Gold Roman Coins

It’s difficult to assess how much an ancient coin was worth, compared to today’s currency.  For obvious reasons, there is little to compare against.  The answer to the old music-hall joke ‘How much does a Greek urn?’ can be only estimated from a set of figures, compiled by Aristotle in Athens in the 4th century.  4.3 gms of silver was one drachma and this seems to have been the average daily amount paid to jurors, those who attended the council assemblies, soldiers and sailors.  In fact, the one drachma a day standard applied to workers of varying skills, from manual labourers to carpenters and even to sculptors and stonemasons.  The pecking order of pay, as we know today, didn’t exist in quite so strict a hierarchy then.  Each man, whether providing muscle power or artistic input was regarded as an essential part of, say, a building project and was paid on the same level as everyone else involved.  

Prices for goods varied from season to season and had to take into account good and bad harvests and the supply of commodities from outside sources.  For example, olive oil could vary in price from 1 to 2 drachmas per khous (six pints), pigs could be bought for 1˝ drachma or as much as 8 drachmas – supply and demand being operative.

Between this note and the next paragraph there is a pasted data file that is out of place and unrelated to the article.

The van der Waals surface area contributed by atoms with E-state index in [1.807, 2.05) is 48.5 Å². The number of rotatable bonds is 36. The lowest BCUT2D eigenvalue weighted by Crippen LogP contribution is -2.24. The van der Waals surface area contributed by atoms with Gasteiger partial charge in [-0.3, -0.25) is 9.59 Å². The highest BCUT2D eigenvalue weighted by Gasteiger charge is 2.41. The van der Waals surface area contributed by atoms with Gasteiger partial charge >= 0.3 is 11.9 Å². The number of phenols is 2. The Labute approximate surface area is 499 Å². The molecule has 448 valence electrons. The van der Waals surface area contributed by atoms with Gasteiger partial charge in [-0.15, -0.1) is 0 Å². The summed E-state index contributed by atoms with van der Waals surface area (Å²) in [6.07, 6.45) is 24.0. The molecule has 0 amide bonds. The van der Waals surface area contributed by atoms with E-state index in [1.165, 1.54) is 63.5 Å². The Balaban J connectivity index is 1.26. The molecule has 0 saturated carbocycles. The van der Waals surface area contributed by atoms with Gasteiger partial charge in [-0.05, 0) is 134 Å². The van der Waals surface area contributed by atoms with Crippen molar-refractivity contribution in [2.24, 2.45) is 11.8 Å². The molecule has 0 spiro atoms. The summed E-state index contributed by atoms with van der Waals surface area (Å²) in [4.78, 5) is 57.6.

The Roman monetary system, until the 3rd century was complicated, based on the Greek drachma and included bronze coins as well as the more traditional silver. Around 212BC, a new silver denomination was introduced. This basic Roman coin was the denarius.  It was re-tariffed in 141BC and evolved into fractions of a denarius from silver down through bronze coinage.

The bronze lower denominations of roman coins, under Augustus, were as follows:

Sestertius – one quarter denarius
Dupondius – half sestertius
As – quarter sestertius
Semis – half as
Quadrans – quarter as

The gold coin, the aureus, produced in quantity by Julius Caesar bore a value of 25 denarii

In the 3rd century BC, the Roman Empire underwent a period of serious inflation.  Prices rose astronomically and the coinage was debased as a result.  The difference in wages between skills now became more defined and a picture painter could command a daily rate of 160 denari, while a farm labourer had to manage on just 25 denari. By this time, the price of olive oil was about 40 denari for a pint of the best and a pound of chicken, 60 denari.  Ancient Romans could shell out 100,000 denari for a first class racehorse but just 30,000 denari for a male slave, superior horseflesh being far more valuable than the common man. Not much changes.